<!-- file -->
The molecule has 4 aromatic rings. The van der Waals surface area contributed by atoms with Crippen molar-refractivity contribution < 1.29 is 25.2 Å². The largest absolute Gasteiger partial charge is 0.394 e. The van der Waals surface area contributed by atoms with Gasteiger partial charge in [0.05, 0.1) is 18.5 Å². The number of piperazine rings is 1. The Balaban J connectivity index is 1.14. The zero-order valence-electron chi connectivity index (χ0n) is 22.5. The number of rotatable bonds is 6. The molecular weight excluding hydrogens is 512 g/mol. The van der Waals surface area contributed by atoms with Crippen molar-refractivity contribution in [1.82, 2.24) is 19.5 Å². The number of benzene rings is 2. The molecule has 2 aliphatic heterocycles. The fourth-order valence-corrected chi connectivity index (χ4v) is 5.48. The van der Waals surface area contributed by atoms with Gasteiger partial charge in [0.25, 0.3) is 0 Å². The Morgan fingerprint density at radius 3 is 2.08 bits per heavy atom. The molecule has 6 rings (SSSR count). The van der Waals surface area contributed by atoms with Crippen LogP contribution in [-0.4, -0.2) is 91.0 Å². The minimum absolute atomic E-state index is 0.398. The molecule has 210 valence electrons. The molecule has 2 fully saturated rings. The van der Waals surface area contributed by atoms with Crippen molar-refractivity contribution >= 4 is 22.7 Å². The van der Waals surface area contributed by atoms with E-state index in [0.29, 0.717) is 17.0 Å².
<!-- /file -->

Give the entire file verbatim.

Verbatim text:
The molecule has 4 aromatic rings. The van der Waals surface area contributed by atoms with Crippen molar-refractivity contribution < 1.29 is 25.2 Å². The largest absolute Gasteiger partial charge is 0.394 e. The van der Waals surface area contributed by atoms with Gasteiger partial charge in [0.05, 0.1) is 18.5 Å². The number of piperazine rings is 1. The Balaban J connectivity index is 1.14. The zero-order valence-electron chi connectivity index (χ0n) is 22.5. The number of rotatable bonds is 6. The molecular weight excluding hydrogens is 512 g/mol. The van der Waals surface area contributed by atoms with Crippen molar-refractivity contribution in [1.82, 2.24) is 19.5 Å². The number of benzene rings is 2. The molecule has 2 aliphatic heterocycles. The fourth-order valence-corrected chi connectivity index (χ4v) is 5.48. The van der Waals surface area contributed by atoms with Gasteiger partial charge in [0.25, 0.3) is 0 Å². The Morgan fingerprint density at radius 3 is 2.08 bits per heavy atom. The molecule has 6 rings (SSSR count). The van der Waals surface area contributed by atoms with Crippen LogP contribution in [-0.4, -0.2) is 91.0 Å². The minimum absolute atomic E-state index is 0.398. The molecule has 210 valence electrons. The molecule has 2 fully saturated rings. The van der Waals surface area contributed by atoms with Crippen molar-refractivity contribution >= 4 is 22.7 Å². The van der Waals surface area contributed by atoms with E-state index in [0.29, 0.717) is 17.0 Å².